Execution and destruction of Castle Egmond
On 4 June, Egmont and Horn were condemned to death, and lodged that night in the King's House in Brussels. On 5 June 1568, both men were beheaded before the Town Hall on the Grand-Place/Grote Markt (Brussels' main square), Egmont's uncomplaining dignity on the occasion being widely noted. Their deaths led to public protests throughout the Netherlands, and contributed to the resistance against the Spaniards.
The Count of Egmont lies buried in Egmont's crypt in Zottegem, a Belgian city in which Egmont is remembered by his two statues, his museum and his castle. Egmond Castle in Egmond aan den Hoef was destroyed in 1573 and in 1997 a statue in his memory is erected on the site of the ruins.
A statue erected on the Square du Petit Sablon/Kleine Zavelsquare in Brussels commemorates the Counts of Egmont and Horn, in historical overview usually mentioned together as "Egmond en Hoorne" and hailed as the first leaders of the Dutch revolt, as the predecessors of William of Orange, who grew to importance and obtained the leadership after their execution, and who was assassinated in 1584 in Delft, having succeeded in liberating parts of The Netherlands in the early years of the Eighty Years' War (1568–1648).
Egmont's offices and vast estates were forfeited upon his execution, escheating to the Prince-Bishop of Liège. By inheritance he had been count of Egmont (or Egmond), prince de Gavre and van Steenhuysen, baron de Fiennes, Gaesbeke and La Hamaide, seigneur de Purmerent, Hoogwoude, Aertswoude, Beyerland, Sottenghien, Dondes, Auxy and Baer. Some of these lands were eventually returned to his heirs by the Bishop, principally in 1600. Despite the taint of treason and the family's impoverishment, his niece Louise of Lorraine-Mercœur, was chosen to become the Queen consort of Henry III of France in 1575.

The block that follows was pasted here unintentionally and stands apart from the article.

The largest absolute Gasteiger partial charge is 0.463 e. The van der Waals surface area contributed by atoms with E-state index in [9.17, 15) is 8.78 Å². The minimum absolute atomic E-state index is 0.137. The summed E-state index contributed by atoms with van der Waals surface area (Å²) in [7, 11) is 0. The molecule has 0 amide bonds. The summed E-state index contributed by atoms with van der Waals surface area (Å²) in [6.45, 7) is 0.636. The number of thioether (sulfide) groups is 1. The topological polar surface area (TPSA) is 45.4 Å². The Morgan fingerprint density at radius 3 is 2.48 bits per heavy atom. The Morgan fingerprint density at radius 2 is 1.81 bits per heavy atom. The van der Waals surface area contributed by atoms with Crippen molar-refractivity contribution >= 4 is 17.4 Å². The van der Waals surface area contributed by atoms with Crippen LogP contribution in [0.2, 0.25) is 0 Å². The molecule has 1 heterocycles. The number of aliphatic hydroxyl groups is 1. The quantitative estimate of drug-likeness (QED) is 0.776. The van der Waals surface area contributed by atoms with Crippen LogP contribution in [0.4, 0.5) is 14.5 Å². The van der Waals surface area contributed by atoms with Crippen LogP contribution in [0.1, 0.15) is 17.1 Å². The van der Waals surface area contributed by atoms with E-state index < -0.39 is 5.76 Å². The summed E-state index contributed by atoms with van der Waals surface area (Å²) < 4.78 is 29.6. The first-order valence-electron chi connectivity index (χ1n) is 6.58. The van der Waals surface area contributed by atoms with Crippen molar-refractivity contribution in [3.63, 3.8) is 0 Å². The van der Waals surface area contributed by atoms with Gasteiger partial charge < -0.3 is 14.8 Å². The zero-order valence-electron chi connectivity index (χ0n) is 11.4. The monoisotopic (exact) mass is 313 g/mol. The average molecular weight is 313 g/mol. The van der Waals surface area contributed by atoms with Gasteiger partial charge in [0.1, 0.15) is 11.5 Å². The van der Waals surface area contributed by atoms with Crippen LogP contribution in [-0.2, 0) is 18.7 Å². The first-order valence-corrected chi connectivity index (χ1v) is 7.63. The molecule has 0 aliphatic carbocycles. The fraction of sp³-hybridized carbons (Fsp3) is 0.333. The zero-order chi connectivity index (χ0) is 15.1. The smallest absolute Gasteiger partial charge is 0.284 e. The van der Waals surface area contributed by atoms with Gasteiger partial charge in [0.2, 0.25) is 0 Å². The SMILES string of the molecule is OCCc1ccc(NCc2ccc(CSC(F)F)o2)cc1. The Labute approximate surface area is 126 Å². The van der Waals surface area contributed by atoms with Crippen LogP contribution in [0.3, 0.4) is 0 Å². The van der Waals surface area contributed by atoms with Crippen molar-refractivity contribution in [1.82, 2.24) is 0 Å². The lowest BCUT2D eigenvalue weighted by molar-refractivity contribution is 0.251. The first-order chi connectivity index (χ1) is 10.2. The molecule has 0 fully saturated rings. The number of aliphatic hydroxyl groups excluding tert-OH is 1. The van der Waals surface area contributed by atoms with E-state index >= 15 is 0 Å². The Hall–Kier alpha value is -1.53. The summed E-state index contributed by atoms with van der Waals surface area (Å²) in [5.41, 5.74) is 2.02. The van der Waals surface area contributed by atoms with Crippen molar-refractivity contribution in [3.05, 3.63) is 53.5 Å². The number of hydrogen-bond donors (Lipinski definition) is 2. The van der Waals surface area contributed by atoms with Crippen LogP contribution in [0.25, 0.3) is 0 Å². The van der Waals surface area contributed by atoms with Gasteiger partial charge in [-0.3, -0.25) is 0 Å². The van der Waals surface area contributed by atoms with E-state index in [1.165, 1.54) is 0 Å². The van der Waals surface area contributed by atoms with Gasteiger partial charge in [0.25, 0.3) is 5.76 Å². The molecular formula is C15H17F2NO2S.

Coat of Arms of Lamoral of Egmont, with chain of the Order of the Golden Fleece
A statue of Egmont stands in the middle of the old moat of Egmond aan den Hoef
Egmont's crypt on the market square in Zottegem
Egmont Castle in Egmont Park in Zottegem
Egmont's statue in Egmont Park in Zottegem
Egmont Museum in Zottegem
The castle of La Hamaide, where Egmont was born
Notes and references
- Edmundson, George (1911). . In Chisholm, Hugh (ed.). Encyclopædia Britannica. Vol. 09 (11th ed.). Cambridge University Press. pp. 18–19, see final lines.
He met his fate with calm resignation; and in the storm of terror and exasperation to which this tragedy gave rise Egmont's failings were forgotten, and he and his fellow-victim to Spanish tyranny were glorified in the popular imagination as martyrs of Flemish freedom. From this memorable event...is usually dated the beginning of the famous revolt of the Netherlands
- The complicated series of inheritances through which Gavre/Gavere in Flanders and its dependencies passed through the heiress Beatrix de Gavre to Guy IX de Laval and was sold in 1515 to Jacques de Luxembourg, is sketched in Arthur Bertrand de Broussillon, Paul de Farcy, Eugène Vallée, La maison de Laval, 1020–1605 (1895–1903), vol. 4 Les Montfort-Laval et leur cadets, 1501–1605, s.v. "Guy XVI" de Laval, pp. 5–7.